Traveller’s Guide: Getting Around in New York City on Your First Trip

Many researchers who study population demographics consider the ideal city to be able to support roughly 160,000 people. While the average city size ranges between 1,500 and 50,000 residents within the United States, New York City stands apart by its population alone.

New York City, otherwise known as the Big Apple, holds more than 19,299,981 residents who call the city home. The sheer volume of inhabitants makes NYC a cultural center of massive diversity, and the city exudes a magnetic dynamic that has to be experienced firsthand.

For those visiting New York City for the first time, this can be an overwhelming experience. The multitude of the sights and sounds alone create a cacophony that is impossible to ignore, and many find themselves both intimidated and mesmerized on their first visit.

Here, we’ll explore a few tips that every first-time visitor to New York City should know.

How to get around in New York City

If you’re not a people person, New York City isn’t the place to hide. With all of the people in the city hustling and bustling 24 hours a day, 7 days a week, it’s no wonder New York City is often referred to as “the city that never sleeps.”

The sheer volume of people in New York City can make it quite difficult to navigate, unless you know how best to travel. While you can take cabs to and from virtually any destination, don’t forget about NYC’s massive public transportation system. With trains, subways, buses and cabs available at nearly every corner, having your own car is almost more of a hassle than a convenience.

In fact, parking within the city can be extremely high priced, especially for those who own large SUVs. Some parking locations charge upwards of 50 dollars or more to park, and this can be costly over time. However, you should also consider private car services for traveling around NYC. If you don’t fancy taking the subway this is a far more convenient and cheaper alternative than most of the above-ground transportation options within the city.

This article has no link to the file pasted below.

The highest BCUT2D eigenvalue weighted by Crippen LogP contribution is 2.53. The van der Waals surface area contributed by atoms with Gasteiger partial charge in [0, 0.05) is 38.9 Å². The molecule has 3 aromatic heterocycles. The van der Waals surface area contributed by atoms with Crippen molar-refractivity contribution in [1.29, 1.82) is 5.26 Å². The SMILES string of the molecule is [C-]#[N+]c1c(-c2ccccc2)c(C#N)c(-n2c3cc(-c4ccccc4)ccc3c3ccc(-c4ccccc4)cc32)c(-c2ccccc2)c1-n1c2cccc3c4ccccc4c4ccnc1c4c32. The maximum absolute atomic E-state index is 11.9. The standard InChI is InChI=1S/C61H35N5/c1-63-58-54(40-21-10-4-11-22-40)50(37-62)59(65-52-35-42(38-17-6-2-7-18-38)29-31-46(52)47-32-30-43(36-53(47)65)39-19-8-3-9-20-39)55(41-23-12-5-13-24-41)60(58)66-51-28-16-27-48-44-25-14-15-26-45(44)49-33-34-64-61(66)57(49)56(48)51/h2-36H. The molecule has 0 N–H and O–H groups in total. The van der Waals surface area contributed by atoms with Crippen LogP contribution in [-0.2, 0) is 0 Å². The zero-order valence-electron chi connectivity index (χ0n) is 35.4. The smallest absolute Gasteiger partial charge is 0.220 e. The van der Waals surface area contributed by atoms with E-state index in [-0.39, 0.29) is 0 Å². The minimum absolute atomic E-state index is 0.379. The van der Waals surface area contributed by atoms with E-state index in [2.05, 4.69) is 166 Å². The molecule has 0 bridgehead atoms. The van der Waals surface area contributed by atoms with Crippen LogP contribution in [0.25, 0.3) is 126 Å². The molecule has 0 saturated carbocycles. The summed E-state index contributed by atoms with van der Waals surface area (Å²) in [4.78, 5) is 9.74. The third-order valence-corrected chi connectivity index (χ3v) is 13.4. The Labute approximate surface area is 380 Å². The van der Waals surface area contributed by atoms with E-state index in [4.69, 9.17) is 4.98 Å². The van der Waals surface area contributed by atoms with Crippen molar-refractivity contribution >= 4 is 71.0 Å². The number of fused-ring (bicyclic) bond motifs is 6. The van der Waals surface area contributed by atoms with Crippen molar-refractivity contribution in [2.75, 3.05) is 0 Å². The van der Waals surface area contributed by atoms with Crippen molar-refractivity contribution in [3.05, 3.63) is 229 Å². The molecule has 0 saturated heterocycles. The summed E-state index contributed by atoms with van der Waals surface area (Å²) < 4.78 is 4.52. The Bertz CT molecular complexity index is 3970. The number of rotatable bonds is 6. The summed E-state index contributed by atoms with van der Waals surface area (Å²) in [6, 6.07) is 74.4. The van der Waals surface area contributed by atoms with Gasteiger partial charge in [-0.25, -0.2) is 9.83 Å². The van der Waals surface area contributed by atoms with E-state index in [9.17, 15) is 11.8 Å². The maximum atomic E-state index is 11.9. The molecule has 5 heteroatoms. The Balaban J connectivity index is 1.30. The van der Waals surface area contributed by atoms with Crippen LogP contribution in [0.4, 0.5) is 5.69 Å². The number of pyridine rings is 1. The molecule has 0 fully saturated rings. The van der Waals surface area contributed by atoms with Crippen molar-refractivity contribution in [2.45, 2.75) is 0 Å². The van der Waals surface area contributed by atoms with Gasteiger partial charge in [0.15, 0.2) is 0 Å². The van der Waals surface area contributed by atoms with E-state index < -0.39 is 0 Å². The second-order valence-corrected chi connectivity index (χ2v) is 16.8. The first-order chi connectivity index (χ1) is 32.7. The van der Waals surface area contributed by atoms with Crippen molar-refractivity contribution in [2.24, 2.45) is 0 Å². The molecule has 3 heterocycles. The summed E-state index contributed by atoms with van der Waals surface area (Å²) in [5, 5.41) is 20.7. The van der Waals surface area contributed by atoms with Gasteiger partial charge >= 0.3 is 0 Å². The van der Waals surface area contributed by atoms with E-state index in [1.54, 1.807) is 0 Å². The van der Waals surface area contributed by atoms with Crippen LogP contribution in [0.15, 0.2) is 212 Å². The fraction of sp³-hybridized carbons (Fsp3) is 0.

Travel tip: The average cost of an Uber or taxi ride into New York City from the two main airports is: A trip from JFK to Manhattan has a flat fee of $52 + tip. A ride from LaGuardia Airport to Times Square will cost $40 + tip.

New York City is safe, but keep your witts about you

While New York City isn’t the nightmarish crime haven that it was once thought to be back in the ’80s, it is a major city with a dense urban population. Many of the inner urban areas are home to the city’s massive homeless population, and these areas are known to harbor criminals.

While you don’t want to be afraid to walk down the street while visiting NYC, you do want to be cautious and aware of your surroundings.

Common sense goes a long way when visiting any major city, and this will aid in keeping you safe as you visit New York City as well. Simply put, don’t go anywhere that looks suspect or dangerous. Stay out of dark alleys, and don’t try to take a shortcut through Central Park. Keep to the main public thoroughfares and be alert as to who else is around.

Most people in NYC are simply living their daily lives, trying to get to work, get home, or just get by. While you’re in NYC, it’s also good to blend in, but remember that keeping your sense about yourself will keep you safe and out of trouble.

Travel tip: Don’t leave yourself exposed to pickpockets. They operate in popular tourist hot spots so keep your valuables on your person, not in a rear pocket of a backpack.


Don’t overspend on poor value NYC attractions

There are a ton of tourist traps in NYC. Most of these are overpriced stops that will teach you nothing of the culture within the city, and you’ll recognize these traps by the long lines that lead to them.

Some of these traps are found near the most popular tourist destinations such as the Empire State Building, the Statue of Liberty, Rockefeller Center, and the like. Even some restaurants are designed to lure tourists in, and charge much more than some of the better eateries in the city.

If you want to save a few dollars, shop where the locals shop, eat where the locals eat, and you’ll find that often the best food can be found on a food truck. At the end of the day, keep your eyes open for the gems that line the city, and talk to the locals.

This is how you’ll really get to know the city, and while you take in the electric nature of the city, maybe you’ll even learn a thing or two about yourself in the process.

Travel tip: A big part of what makes New York so great is its atmosphere, and you can soak it up for free by walking the city streets.

Read the best New York City travel guides

Take the time to research your trip by reading recommendations and reviews from residents and travellers who have spent a lot of time exploreing the city. Here are a few to get you started:

Three day NYC itinerary by travel bloggers Alesha and Jarryd

A guide to Eataly (Little Italy) in NYC by fashion blogger Natalie Off Duty

27 best things to do in NYC by CNTraveler

Visiting NYC on a budget by blogger On The Luce

Planning a U.S. road trip? Check out this guide to driving the southern states – Miami to San Francisco